Insect stings and bites can be very painful indeed and are not confined to the balmy days of summer. Bee and wasp stings are particularly dangerous and can cause an allergic reaction to occur. 20% of those stung by a wasp suffer an allergic reaction.
Babies and young children may not be able to report a bite or sting so be aware - they may just suddenly become agitated whilst playing outside. Learn to look out for the signs and act immediately if you suspect a sting or a bite.
Fleas, mosquitoes, ticks, sandflies, horseflies, gnats, ants and some spiders may bite. A bite will often appear as a red bump or a few clustered together that are itchy, or as a white circle surrounded by slightly reddened skin. Besides local irritation, severe reaction is unlikely from bites. Bites become infected because of scratching. Bites do not contain poison but there are several diseases that are spread by insects biting, including malaria, yellow fever, lyme disease, encephalitus and typhus.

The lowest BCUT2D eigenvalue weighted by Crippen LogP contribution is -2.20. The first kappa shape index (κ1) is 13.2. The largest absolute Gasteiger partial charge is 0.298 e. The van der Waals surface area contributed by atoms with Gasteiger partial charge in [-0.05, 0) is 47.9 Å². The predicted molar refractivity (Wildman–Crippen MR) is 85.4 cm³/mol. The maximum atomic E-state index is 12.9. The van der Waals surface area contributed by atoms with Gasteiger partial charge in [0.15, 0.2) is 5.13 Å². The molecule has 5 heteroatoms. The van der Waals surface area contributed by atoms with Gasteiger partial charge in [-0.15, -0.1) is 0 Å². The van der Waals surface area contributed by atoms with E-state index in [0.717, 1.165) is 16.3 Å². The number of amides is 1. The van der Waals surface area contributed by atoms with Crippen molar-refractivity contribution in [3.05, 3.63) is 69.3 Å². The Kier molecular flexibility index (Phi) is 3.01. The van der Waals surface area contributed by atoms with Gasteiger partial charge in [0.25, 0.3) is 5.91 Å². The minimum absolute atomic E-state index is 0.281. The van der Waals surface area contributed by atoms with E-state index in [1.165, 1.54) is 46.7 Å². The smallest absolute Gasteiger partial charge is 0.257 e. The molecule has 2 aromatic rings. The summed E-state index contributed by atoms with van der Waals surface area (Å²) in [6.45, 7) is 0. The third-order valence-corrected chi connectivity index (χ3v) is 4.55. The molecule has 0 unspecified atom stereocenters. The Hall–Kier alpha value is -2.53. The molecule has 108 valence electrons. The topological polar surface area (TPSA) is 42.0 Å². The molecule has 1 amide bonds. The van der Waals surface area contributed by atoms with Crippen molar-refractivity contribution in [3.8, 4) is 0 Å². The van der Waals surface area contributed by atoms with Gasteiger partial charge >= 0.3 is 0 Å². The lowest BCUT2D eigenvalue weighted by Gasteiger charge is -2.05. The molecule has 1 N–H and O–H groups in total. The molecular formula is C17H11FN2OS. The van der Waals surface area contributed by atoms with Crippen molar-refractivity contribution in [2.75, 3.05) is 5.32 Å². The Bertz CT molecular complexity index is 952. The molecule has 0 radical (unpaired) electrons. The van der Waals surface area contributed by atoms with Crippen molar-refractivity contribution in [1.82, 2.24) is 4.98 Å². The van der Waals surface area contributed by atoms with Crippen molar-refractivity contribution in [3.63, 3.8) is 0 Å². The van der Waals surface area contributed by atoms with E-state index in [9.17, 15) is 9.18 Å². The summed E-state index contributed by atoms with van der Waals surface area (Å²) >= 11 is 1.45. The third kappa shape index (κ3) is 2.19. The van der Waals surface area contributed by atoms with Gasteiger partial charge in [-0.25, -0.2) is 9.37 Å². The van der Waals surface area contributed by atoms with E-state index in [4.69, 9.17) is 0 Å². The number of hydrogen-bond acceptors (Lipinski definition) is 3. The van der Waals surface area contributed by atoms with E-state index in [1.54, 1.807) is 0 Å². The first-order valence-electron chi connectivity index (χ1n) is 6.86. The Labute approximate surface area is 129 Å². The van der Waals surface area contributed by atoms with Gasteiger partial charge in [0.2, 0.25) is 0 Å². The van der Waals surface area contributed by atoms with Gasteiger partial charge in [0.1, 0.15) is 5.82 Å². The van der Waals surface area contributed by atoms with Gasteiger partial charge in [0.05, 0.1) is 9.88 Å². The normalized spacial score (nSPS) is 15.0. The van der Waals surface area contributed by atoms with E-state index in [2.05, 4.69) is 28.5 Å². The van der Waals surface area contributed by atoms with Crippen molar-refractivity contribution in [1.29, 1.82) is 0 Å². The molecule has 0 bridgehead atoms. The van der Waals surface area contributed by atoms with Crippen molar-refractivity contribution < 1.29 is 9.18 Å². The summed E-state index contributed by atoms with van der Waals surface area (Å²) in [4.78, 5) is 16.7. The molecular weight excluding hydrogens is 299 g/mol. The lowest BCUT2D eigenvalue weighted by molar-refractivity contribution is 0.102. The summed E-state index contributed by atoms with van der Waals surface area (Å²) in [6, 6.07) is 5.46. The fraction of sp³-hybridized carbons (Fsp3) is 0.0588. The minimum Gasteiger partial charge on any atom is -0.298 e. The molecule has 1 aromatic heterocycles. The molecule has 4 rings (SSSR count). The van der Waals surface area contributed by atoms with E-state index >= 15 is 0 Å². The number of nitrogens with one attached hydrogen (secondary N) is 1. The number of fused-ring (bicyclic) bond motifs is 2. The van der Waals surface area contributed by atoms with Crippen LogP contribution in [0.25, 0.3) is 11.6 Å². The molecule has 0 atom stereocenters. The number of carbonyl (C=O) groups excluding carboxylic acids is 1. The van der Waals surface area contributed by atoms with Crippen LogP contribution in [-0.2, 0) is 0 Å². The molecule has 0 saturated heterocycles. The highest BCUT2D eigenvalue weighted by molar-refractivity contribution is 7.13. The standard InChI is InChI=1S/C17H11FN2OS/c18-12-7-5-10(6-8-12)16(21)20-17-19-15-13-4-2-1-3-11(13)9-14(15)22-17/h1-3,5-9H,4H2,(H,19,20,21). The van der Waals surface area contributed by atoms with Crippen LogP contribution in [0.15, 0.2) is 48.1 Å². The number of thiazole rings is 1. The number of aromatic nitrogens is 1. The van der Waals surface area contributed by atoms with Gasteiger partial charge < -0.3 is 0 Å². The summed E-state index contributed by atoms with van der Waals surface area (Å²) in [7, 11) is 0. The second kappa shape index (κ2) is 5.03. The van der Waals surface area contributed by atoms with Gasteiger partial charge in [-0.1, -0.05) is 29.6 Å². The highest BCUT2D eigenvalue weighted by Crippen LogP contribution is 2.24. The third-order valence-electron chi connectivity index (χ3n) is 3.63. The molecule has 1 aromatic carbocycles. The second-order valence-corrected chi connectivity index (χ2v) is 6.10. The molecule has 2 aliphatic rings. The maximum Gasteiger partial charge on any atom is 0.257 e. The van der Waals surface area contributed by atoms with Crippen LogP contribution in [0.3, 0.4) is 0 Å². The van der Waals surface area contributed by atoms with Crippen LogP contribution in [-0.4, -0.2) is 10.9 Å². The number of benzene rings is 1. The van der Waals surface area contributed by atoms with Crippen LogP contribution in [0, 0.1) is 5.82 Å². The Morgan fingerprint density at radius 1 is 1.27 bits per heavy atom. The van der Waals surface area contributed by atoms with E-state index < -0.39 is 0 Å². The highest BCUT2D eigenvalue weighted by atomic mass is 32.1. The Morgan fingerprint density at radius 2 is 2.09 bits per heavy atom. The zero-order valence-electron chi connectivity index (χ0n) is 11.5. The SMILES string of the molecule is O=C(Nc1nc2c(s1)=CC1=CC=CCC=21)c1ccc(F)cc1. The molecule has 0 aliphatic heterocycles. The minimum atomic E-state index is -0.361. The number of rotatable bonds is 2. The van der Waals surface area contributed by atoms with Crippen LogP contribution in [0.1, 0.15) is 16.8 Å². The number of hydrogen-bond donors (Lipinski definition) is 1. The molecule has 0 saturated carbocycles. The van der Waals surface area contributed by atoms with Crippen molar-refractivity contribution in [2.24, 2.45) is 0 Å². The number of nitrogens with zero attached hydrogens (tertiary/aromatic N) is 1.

Wasps, bees, hornets and some ants sting. A sting usually takes the form of one or more swollen red bumps. In the centre you can often see a small hole through which the sting penetrated. Stings are accompanied by poisonous venom and it is this that causes the pain. People can suffer extreme allergic reactions to the sting, inducing anaphylactic shock. If you see signs of a severe reaction then consult the emergency services immediately - even a single sting can be fatal to someone suffering an allergy.
If you get stung or bitten, here's what to do:
If the following symptoms occur, consult a doctor or emergency services:
How to avoid being stung:
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